Submitted: August 26, 2013
Appeal from United States District Court for the Eastern District of Arkansas - Little Rock
Before LOKEN, COLLOTON, and KELLY, Circuit Judges.
Haldon Gilkes pleaded guilty to conspiring to distribute 100 kilograms of marijuana in violation of 21 U.S.C. § 846. The district court sentenced him to the mandatory minimum sentence of 60 months in prison with four years of supervised release. On appeal, Gilkes's counsel has moved to withdraw and has filed a brief under Anders v. California, 386 U.S. 738 (1967). Gilkes has filed a pro se brief. For the following reasons, we reject the arguments that they have raised.
First, there is no basis for concluding that Gilkes was not mentally competent to enter a plea, cf. United States v. Denton, 434 F.3d 1104, 1112 (8th Cir. 2006) (standard of review for competency determination), and, second, to the extent the briefs raise ineffective-assistance claims, we decline to consider them, see United States v. McAdory, 501 F.3d 868, 872-73 (8th Cir. 2007) (appellate court ordinarily defers ineffective-assistance claim to 28 U.S.C. § 2255 proceedings).
Third, as to the argument that Gilkes was induced to plead guilty through the misrepresentation that he would receive credit for time served, he did not present the claim in the district court before this appeal, see United States v. Murphy, 899 F.2d 714, 716 (8th Cir. 1990) (claim of involuntary guilty plea must first be presented to district court, and is not cognizable on direct appeal), and he has not filed a new or amended appeal from the district court's order denying his post-judgment motion requesting such credit. In the interest of judicial economy, however, we consider the argument nevertheless, and conclude that Gilkes's guilty plea was voluntary and not induced by misrepresentation: once the agreement was reduced to writing, it was clear that credit for time served was not part of the agreement, and that the terms of the agreement superseded any prior understandings; Gilkes did not refuse to enter into the agreement and did not raise the issue during his plea hearing; and Gilkes did not seek to withdraw his plea at sentencing, when it was made clear that whether he received credit for time served was at the discretion of the Bureau of Prisons. See Brady v. United States, 397 U.S. 742, 748, 755 (1970) (guilty pleas must be voluntary; plea of guilty entered by one fully aware of consequences must stand unless induced by misrepresentation); United States v. Lara, 690 F.3d 1079, 1081 (8th Cir. 2012) (plea agreements are essentially contracts between government and defendant); United States v. Raifsnider, 663 F.3d 1004, 1010 (8th Cir. 2011) (integration clause in plea agreement normally prevents defendant from asserting that government made oral promises to him not contained in plea agreement itself). Because Gilkes's plea was voluntary, his speedy-trial claim is waived. See United States v. Seay, 620 F.3d 919, 922 (8th Cir. 2010) (voluntary plea of guilty constitutes waiver of all nonjurisdictional defects, and right to speedy trial is nonjurisdictional in nature).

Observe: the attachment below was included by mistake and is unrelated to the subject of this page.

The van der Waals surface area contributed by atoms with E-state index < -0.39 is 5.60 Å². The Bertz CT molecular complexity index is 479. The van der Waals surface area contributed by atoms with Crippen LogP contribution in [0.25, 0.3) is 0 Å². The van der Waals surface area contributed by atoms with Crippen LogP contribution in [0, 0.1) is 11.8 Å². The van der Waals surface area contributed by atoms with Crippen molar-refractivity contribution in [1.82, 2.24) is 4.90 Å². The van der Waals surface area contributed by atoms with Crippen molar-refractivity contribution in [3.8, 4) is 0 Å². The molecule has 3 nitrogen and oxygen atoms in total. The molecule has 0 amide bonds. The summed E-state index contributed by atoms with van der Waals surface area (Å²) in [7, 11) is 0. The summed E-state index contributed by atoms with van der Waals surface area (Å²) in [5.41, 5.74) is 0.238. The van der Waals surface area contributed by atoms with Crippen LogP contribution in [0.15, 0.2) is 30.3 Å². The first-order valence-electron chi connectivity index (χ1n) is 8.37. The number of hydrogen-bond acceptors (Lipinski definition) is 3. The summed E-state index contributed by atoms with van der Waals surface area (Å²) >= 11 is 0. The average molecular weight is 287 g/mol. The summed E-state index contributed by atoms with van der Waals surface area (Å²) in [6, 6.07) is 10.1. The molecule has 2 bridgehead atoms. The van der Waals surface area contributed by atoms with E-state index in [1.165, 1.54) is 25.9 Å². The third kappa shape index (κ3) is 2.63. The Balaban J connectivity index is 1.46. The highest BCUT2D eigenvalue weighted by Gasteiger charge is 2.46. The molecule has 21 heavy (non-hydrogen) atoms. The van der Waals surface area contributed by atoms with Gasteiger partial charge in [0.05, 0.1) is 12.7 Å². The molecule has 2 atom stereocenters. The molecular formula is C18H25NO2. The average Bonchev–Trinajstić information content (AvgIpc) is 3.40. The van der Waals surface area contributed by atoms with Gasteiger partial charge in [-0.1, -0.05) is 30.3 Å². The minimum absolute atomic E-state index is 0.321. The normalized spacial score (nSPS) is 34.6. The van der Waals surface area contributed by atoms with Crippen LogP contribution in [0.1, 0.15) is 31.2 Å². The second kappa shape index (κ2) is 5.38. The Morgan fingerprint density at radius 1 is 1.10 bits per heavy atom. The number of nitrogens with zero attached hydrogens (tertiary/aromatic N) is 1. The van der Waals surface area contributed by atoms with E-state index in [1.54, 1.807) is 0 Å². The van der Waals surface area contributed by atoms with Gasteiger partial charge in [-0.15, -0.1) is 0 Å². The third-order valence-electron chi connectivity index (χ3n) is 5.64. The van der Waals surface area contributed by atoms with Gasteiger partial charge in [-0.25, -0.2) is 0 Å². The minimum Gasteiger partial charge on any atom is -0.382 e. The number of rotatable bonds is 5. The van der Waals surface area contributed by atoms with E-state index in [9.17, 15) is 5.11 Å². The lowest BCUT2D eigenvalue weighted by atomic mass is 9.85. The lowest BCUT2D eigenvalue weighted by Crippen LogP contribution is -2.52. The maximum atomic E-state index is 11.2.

As to the argument that the district court participated in plea negotiations in violation of Federal Rule of Criminal Procedure 11(c)(1), no plain error occurred, as any error did not affect Gilkes's substantial rights because the court thoroughly reviewed and explained his rights, and Gilkes repeatedly confirmed that he wanted to plead guilty and that he understood that the decision to do so rested with him alone. See United States v. Davila, 133 S.Ct. 2139, 2143, 2149-50 (2013) (defendant who does not object to Rule 11(c)(1) violation in district court must satisfy plain-error rule on appeal by showing that error affected his substantial rights); United States v. Uribe-Londono, 409 F.3d 1, 4 (1st Cir. 2005) (finding no plain error in district court's inquiry about plea negotiations).
After reviewing the record under Penson v. Ohio, 488 U.S. 75, 80 (1988), we have found no nonfrivolous issues. Accordingly, we grant counsel's ...